- Implementing a temporary moratorium on residential, small business, and nonprofit evictions to provide relief for working people financially impacted by COVID-19;
- Creating temporary restaurant loading zones to facilitate curbside pickup at restaurants;
- Announcing a small business relief package that included deferred business taxes and a $2.5M stabilization fund;
- Creating a new Arts Recovery Package to provide immediate financial relief to artists and cultural organizations that have been impacted by COVID-19;
- Providing 6,250 Seattle families and 1,800 workers with $800 in grocery vouchers;
- Providing rent relief to tenants of City-owned facilities; and
- Opening emergency child care classrooms to help hundreds of kids of essential workers;
- Partnering with United Way of King County and King County to invest $5 million in rental assistance to help families stay in their homes.
- Building the #SupportSeattleSmallBiz map to help residents find restaurants, bars, cafes, and breweries offering takeout or delivery in their neighborhood.
The City of Seattle has also created a comprehensive resource page for residents and small businesses impacted by COVID-19. This page will be updated as more information becomes available.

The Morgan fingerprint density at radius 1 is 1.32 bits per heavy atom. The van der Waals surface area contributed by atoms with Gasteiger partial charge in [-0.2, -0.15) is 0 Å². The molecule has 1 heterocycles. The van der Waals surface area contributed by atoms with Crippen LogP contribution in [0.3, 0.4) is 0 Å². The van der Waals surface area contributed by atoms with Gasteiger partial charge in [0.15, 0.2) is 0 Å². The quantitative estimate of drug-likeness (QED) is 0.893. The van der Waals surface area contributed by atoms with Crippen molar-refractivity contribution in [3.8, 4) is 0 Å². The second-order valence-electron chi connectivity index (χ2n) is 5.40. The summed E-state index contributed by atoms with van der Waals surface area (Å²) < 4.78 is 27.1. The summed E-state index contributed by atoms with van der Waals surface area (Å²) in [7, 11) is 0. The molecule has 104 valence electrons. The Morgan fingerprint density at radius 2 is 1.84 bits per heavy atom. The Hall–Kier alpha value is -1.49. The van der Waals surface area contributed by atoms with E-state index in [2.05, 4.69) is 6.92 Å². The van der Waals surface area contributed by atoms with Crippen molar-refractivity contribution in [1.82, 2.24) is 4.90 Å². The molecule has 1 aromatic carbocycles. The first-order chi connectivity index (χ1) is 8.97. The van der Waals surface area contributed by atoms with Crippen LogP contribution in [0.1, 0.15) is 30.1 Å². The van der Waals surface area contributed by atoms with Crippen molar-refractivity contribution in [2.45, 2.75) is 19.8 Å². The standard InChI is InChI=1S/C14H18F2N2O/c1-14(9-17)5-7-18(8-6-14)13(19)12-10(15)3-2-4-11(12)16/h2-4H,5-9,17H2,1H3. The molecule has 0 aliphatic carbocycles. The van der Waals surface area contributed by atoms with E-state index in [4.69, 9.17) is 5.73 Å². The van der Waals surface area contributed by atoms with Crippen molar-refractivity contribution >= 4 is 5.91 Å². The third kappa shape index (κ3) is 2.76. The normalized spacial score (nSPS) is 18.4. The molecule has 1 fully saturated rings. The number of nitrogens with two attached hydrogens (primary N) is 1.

Sammamish residents can also find resources on the City's Connect Sammamish COVID-19 Updates site.
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If you’re a King County resident who has been impacted financially by COVID-19 and are behind on your rent, you may qualify for assistance. Visit https://www.uwkc.org/renthelp/ to learn more and to apply.
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This report was provided live to our City Council at their regular meeting on April 7, 2020.
Report to Sammamish City Council on COVID-19
Andrew Stevens, CEM – Emergency Manager - Eastside Fire & Rescue
Good evening, Mayor and Council members. Two weeks ago, the global number of confirmed Coronavirus cases was just over 400,000. Today, that number has risen by over one million. At just under 390,000, the United States leads the world in positive cases, a number nearly three times larger than the next highest county. As of today, the total number of confirmed COVID-19 cases in King County is 3,462, however recent studies have shown that Stay Home, Stay Healthy order has begun to slow the spread of the virus in the State. Looking at the metrics across King County, it appears Sammamish residents have been doing their part in fighting this outbreak. Out of 39 cities in King County, only 3 have fewer number of cases per 100,000 residents. While this number may not be entirely accurate, it is still a notable accomplishment. [Resource: King County COVID-19 Data Dashboard.]